[3] One factor contributing to this irregularity is high frequency atmospheric forcing in the form of episodic weather events, which is a prominent feature of most El Niños over the past 50 years. According to theory, the precise role of this high frequency forcing depends on ENSO stability characteristics, which are governed by large-scale background wind and ocean temperature conditions [Fedorov and Philander, 2000]. If ENSO results from instability of the coupled ocean-atmosphere system, high frequency forcing will introduce differences in the details of individual warm and cold events whose evolution is largely determined by the growth of the instabilities. If on the other hand ENSO is a damped or stable oscillator, high frequency forcing will be essential for initiating and sustaining ENSO events [Moore and Kleeman, 1999]. Stability characteristics of ENSO are nonstationary depending on the slow changes in background conditions in the tropical Pacific, though Fedorov and Philander [2000] estimate the system was near neutral stability during the 1980s and 1990s.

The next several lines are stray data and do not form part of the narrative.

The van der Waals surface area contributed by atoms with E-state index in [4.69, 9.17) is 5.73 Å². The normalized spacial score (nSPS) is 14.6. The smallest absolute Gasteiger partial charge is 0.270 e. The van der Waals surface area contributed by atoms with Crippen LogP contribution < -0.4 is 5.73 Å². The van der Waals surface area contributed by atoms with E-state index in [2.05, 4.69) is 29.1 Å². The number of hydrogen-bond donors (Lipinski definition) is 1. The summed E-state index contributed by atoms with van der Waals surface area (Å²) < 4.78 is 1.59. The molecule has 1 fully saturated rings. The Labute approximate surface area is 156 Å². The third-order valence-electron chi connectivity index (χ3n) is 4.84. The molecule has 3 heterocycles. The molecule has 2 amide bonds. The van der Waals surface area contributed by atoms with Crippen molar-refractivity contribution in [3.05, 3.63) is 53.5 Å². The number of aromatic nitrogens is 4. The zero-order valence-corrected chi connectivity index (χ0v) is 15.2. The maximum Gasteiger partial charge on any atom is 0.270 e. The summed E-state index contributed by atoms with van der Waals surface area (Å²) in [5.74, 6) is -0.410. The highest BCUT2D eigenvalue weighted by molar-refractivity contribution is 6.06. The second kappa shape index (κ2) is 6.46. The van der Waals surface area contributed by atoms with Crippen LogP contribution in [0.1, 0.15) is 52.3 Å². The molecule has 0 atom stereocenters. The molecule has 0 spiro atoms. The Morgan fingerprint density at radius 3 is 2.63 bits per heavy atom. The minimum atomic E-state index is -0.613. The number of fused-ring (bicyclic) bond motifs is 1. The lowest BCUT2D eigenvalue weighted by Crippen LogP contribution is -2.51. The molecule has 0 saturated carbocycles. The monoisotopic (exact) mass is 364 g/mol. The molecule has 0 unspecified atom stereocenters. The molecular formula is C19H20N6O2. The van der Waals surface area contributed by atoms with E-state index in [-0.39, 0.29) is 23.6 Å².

[4] A number of modeling and observational studies have addressed the role of episodic westerly wind forcing, often treated as stochastic noise, on the ENSO cycle [e.g., Blanke et al., 1997; Kessler and Kleeman, 2000; Bergman et al., 2001]. The most recent of these studies have indicated that background SSTs associated with developing ENSO events can modulate this high frequency atmospheric forcing, suggesting that it may be partially deterministic in character [Batstone and Hendon, 2005; Eisenman et al., 2005; Vecchi et al., 2006]. To complement and extend these recent studies, we use an empirically based regression analysis to assess the role of large-scale low frequency dynamics, high frequency MJO forcing, and their relationship to one another in the development of peak Nino3.4 SST anomalies for the period 1980–2005.